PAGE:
Pierre Daix is considered an expert on Picasso which is why he was the first person that the pilot's representatives reached out to when the pilot was looking for authentication for the painting.
The letter he received back on April 15, 1981, was in no way what the pilot had expected.
Picasso: Life and Art - by Pierre Daix (1987-1993)
Pierre Daix's testimony of the Don Quixote has serious flaws... Flaws that he made public in his book.
IFAR questions Pierre Daix in 1993
Pierre Daix's claim that the drawing was done in his presence was incorrect. When he backpedaled for IFAR upon their confrontation of his discrepancies - he damaged his own credibility.
When IFAR pressed Mr. Daix about the discrepancy from his letter in 1981 to the pilot - having stated that Picasso made the drawing in my presence…. and then writing that Picasso made it while he waited in the park...Mr. Daix’s response was that while Picasso worked on the drawing he waited in the park until Picasso called him over to rejoin him, "he had added more details in front of me and he signed it and I waited with him for the ink of the drawing to be well dried before being able to roll it up in silk paper to take it away."
In his book - Pierre Daix also quotes Picasso as referring to the Don Quixote as a painting (not a drawing).
Pierre Daix states that the drawing was made for the 400th Anniversary of Cervantes - something which is absolutely not true. The publication in the magazine clearly states that it was done for the 350th anniversary of the publishing of the book by Cervantes. The only person who ever questioned the 350th anniversary was the pilot. The pilot made an argument that 1955 would more closely be the 400th anniversary of the character Don Quixote - even though the book never gave him an actual birth date - but said that he was around - or close to - 50 years old at the start of the book (being published in 1605 - making 1955 closer to the character's 400th anniversary.) But the pilot was the only one to make this argument. For Pierre Daix to write that it was done for the 400th anniversary of Cervantes(factually incorrect as Cervantes was born in 1547) shows that Pierre Daix was not only unsure about his recollection in his book - but that he was unsure enough about the testimony of the pilot - that he cross referenced the pilot's story into his retelling of the events.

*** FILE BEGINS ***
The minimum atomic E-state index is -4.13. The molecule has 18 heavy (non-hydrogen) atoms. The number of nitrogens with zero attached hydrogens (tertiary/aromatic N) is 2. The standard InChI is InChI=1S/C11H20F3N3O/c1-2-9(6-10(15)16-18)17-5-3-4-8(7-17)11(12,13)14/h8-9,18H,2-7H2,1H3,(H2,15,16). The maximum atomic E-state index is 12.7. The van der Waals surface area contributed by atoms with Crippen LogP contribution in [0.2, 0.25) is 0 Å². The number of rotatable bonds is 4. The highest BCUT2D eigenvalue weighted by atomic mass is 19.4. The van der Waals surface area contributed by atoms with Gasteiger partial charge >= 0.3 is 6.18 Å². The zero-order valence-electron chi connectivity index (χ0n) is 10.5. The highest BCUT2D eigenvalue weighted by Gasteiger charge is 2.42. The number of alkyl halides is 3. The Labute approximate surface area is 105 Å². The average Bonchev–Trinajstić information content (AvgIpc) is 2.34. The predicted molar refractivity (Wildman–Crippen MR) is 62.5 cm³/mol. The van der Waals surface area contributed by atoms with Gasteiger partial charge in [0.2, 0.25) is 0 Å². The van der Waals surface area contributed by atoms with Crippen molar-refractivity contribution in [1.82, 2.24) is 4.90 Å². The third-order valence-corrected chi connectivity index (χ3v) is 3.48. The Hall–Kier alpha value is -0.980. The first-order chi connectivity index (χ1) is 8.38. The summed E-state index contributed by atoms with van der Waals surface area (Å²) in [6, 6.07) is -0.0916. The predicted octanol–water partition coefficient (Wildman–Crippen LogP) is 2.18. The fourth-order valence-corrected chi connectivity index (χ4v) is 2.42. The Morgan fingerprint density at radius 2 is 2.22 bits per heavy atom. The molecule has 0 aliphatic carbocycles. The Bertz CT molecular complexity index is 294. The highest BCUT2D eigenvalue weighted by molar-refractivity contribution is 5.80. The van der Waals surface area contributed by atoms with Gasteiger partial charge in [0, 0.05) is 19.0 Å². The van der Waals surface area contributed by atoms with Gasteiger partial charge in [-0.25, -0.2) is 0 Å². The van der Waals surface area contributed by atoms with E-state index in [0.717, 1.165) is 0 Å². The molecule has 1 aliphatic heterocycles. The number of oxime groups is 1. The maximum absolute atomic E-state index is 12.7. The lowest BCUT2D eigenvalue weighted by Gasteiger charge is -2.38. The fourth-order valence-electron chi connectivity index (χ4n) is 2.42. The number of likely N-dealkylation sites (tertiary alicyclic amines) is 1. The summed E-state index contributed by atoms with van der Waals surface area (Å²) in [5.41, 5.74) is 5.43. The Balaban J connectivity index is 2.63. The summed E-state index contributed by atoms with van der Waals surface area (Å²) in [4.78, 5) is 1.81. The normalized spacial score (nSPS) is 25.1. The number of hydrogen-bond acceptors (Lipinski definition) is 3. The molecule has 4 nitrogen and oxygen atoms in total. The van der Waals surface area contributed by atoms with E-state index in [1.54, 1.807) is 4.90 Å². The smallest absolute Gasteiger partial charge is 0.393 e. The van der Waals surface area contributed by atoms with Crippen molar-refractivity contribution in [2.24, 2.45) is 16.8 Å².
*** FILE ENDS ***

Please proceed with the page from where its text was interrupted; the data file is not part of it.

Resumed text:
Questions to Consider
- Why would Pierre Daix leave Picasso and go to the park to wait? Most claim that the drawing was something that Picasso did in less than 10 minutes - and Picasso was known for doing very quick drawings. How far away was this park?
- Clouzet - the person Daix was waiting with - was the same person who had been filming Picasso every day for the previous 2 months for a movie. If Picasso was showing off as Pierre Daix indicated in this book - why have them leave?
- If the pilot was some kind of master forger - someone who knew so much about Picasso as to know his whereabouts on specific dates, what type of paint he used, where to get a canvas that would be old enough to pass carbon dating tests, and to actually create a reproduction of the image - wouldn't he have known that the drawing was done for Pierre Daix?
- Why would he reach out to Pierre Daix asking him to authenticate a painting that was a replica of a drawing done specifically for Pierre Daix?
- Why would a person go to such incredible lengths to create a forgery if they had absolutely no idea of when the drawing was done, who it was done for, why it was done, or any of the details surrounding the drawing?